AOH :: ISN-1619.HTM

If it seems goofy, it probably is




If it seems goofy, it probably is
If it seems goofy, it probably is



http://www.jsonline.com/enter/tvradio/nov05/367404.asp 

Tim Cuprisin
Nov. 1, 2005

Listeners to WXSS-FM (103.7) the last couple of days have been
wondering what's going on with a supposed hacking of the Web site for
the teen-skewing station better known as Kiss FM.

If you went to www.1037kissfm.com on Tuesday, you saw a picture of a 
piece of paper with the hand-scrawled message reading: "I've got your
10 grand . . . I'll be in contact."

Listeners heard stories of $10,000 being held for "ransom" and the
supposed suspension of one of the morning gang, Wes McKane.

Relax, it's just another wacky radio stunt.

"It's called 'The Fugitive,' " explains program director Brian Kelly.  
"The first listener to find the fugitive will win $10,000."

Kiss did a less elaborate version of the contest last year.

By late Tuesday afternoon, Kiss deejays were dropping more hints about
the competition, although the Web site remained held captive by the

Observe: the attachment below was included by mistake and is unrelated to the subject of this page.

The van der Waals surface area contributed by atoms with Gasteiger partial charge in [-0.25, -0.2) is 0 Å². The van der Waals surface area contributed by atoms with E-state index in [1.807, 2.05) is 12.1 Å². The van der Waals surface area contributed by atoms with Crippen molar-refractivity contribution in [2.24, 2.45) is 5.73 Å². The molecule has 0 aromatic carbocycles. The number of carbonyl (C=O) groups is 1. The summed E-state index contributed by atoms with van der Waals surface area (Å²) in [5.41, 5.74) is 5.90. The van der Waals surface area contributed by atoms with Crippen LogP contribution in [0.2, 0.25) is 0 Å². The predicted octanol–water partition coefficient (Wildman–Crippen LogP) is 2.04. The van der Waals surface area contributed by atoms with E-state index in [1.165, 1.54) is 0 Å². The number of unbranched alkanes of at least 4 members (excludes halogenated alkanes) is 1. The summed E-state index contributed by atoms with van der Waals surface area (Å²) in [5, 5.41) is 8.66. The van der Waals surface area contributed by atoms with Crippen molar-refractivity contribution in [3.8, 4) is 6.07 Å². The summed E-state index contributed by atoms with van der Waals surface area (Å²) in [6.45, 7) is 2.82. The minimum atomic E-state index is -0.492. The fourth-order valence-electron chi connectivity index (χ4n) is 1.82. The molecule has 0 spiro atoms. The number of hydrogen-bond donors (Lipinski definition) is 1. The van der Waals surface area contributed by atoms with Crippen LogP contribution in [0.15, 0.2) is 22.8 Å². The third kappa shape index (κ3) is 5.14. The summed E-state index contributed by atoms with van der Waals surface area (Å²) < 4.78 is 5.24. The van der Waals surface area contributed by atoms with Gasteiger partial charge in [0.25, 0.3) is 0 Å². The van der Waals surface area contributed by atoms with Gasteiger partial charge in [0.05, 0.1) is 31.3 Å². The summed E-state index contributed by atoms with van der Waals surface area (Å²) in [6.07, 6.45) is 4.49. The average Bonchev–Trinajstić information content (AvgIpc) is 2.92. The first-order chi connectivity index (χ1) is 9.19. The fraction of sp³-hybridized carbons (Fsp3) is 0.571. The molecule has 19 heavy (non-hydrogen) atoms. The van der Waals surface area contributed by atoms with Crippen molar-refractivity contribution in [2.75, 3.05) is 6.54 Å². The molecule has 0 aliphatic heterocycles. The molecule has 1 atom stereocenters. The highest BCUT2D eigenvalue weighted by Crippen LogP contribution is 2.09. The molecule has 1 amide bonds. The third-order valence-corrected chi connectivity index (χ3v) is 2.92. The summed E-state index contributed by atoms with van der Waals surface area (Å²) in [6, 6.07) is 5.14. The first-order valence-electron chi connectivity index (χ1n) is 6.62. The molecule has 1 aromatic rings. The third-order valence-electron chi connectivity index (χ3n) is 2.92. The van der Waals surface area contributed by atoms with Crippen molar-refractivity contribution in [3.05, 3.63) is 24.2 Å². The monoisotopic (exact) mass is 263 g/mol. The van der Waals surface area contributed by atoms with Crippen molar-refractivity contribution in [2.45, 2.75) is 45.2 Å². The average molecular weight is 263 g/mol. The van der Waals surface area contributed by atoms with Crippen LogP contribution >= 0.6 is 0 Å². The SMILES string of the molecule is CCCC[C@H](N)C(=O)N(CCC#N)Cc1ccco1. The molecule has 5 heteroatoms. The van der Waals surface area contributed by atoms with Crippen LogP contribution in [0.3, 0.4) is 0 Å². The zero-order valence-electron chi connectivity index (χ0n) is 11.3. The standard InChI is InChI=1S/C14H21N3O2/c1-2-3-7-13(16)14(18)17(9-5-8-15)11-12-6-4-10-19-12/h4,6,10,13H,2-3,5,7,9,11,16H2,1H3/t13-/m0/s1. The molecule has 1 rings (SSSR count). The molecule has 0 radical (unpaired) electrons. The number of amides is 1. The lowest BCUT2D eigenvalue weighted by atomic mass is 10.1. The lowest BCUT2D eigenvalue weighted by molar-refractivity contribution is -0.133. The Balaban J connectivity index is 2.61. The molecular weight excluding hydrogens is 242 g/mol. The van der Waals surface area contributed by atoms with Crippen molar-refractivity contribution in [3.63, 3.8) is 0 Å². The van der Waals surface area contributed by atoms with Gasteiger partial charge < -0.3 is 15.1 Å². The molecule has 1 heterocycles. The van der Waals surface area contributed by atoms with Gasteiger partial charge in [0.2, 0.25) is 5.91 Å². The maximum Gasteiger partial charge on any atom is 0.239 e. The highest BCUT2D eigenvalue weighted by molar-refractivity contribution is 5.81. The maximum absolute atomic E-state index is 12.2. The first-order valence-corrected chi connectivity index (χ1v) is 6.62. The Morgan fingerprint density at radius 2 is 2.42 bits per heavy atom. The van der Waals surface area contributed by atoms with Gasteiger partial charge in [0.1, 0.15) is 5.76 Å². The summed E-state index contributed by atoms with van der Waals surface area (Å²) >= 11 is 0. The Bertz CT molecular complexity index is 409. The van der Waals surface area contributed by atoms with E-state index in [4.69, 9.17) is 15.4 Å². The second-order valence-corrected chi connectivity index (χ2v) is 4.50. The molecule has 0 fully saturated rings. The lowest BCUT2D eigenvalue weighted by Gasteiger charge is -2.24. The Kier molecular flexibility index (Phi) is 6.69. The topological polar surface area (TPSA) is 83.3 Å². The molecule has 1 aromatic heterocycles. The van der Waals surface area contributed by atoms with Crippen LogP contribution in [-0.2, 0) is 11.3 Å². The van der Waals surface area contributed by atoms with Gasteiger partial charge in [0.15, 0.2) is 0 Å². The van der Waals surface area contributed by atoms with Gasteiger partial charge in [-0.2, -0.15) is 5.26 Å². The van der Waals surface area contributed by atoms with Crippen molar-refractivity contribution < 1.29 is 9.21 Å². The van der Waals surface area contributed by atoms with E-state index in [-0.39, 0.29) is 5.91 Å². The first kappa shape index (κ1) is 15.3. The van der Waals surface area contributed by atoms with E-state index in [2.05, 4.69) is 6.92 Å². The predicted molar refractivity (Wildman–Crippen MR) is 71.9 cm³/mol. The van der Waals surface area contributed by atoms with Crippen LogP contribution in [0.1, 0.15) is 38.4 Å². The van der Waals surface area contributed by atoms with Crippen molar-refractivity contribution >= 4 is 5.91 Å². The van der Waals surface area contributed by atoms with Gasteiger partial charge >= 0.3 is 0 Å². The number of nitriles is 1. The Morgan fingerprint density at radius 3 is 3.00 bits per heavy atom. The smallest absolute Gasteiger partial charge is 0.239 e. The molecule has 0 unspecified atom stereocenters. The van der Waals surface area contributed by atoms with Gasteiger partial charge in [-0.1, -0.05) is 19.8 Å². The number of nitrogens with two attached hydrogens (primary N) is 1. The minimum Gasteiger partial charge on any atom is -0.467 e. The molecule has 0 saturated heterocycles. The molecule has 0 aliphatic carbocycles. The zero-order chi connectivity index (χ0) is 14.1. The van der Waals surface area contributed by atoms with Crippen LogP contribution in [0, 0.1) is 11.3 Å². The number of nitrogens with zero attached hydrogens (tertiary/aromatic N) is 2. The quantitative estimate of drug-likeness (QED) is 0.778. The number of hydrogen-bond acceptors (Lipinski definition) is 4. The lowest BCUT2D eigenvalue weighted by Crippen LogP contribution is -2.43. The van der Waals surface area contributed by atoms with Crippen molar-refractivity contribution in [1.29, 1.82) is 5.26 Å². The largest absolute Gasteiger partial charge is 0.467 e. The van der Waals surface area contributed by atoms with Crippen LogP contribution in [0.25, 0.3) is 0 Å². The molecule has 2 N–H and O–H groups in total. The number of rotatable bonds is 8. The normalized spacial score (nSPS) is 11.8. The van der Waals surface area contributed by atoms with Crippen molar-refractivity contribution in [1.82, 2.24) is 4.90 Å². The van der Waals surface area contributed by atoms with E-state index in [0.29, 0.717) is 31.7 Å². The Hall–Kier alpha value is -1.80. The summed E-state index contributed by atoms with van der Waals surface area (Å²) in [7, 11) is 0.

"note."

And while we're talking stunts, Kiss' sister station, WMYX-FM (99.1),
aired a wacky holiday radio stunt last year, broadcasting a bogus spot
for a bogus power cooperative claiming that a ban on Christmas lights
would feature fines levied "per bulb."

The first rule of radio listening is that if you hear something that
sounds weird, switch to another radio station. If they're not talking
about it, it's likely to be happening only on that first station.

Of course, the goal of these wacky radio stunts is to keep you
listening. That's also the goal of radio contests.


THE RULES FOR WACKINESS: The Federal Communications Commission has
pretty loose guidelines about such stunts.

FCC guidelines deal specifically with "broadcasting false information
concerning a crime or a catastrophe," according to guidelines you can
find at ftp.fcc.gov/cgb/consumerfacts/falsebroadcast.html.

They're allowed, unless the broadcaster knows they're false, it's
known before the stunt is aired that it will cause "substantial public
harm" and the stunt actually does "directly cause substantial public
harm."

Interestingly, these rules date back to an incident that occurred 67
years ago this very week, the Oct. 30, 1938, Orson Welles broadcast of
a version of H.G. Wells' "War of the Worlds" that was made to sound
like a news broadcast. It led to panic from radio listeners who
thought Martians had actually invaded.

If those folks had just turned to another station, they wouldn't have
been quite so scared.

[...]



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